I have known of 22q11.2 Deletion Syndrome for only 7 years but my experience has been an eye opening one! I used to get annoyed at the person who was taking too long at the checkout in a shop, or the person who didn’t seem to know where they were going and slowed me up in the process, or the person who rang me in work (I work in pensions) to ask me what they are paying for – after all, I thought to myself “How can anyone not know what they are paying for?”
Then in 2004 I began my journey with 22q and it soon became obvious to me that we are all living with disabilities to varying degrees. Sure I don’t have the deletion myself – I don’t have a child or a sibling with the deletion, but as long as there are people with disabilities in the world can any of us say we are not living with disability?
When one sees a person with Downs Syndrome for example, one knows immediately – but when the effects of a syndrome are not visible therein lies a challenge for us all.
For me it has meant that when I come across someone taking longer than usual at the checkout, then maybe there is a good reason – maybe they have difficulty understanding money, and as for the person who doesn’t seem to know where they are going, well maybe they have an invisible disability which means it takes them longer to sort out in their mind how they get from A to B!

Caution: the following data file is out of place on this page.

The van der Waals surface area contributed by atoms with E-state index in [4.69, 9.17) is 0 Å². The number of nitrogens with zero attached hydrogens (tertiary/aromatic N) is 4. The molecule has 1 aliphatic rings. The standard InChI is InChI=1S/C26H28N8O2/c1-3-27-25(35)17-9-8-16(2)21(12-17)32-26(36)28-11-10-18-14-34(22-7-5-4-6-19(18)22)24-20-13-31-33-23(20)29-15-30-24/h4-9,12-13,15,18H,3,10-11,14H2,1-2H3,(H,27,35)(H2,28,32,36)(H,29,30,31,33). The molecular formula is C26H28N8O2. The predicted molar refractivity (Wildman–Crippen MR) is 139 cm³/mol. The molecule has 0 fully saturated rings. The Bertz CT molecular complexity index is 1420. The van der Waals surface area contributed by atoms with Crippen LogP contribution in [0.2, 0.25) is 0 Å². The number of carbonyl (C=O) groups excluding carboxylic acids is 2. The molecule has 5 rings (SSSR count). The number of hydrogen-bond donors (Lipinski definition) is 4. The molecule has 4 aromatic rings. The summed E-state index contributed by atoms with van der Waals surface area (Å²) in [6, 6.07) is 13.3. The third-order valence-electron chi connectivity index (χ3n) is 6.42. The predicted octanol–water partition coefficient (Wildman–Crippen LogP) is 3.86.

As for the person who rings me to ask what are they paying for well perhaps they really do not know what they are paying for and they are not ringing up just to upset the smooth running of my day! I now know that people with 22q work out things differently to me – their brains are wired differently to mine, they reach their destination using the non-conventional route, but they do get there and who am I to make their journey more difficult?
It behoves us all to be aware of invisible disabilities and those with such disabilities have so much to teach us if we let them. I know my good friend, Áine, has taught me a lot and I will always be grateful to her for that!
Grainne Mooney 2013.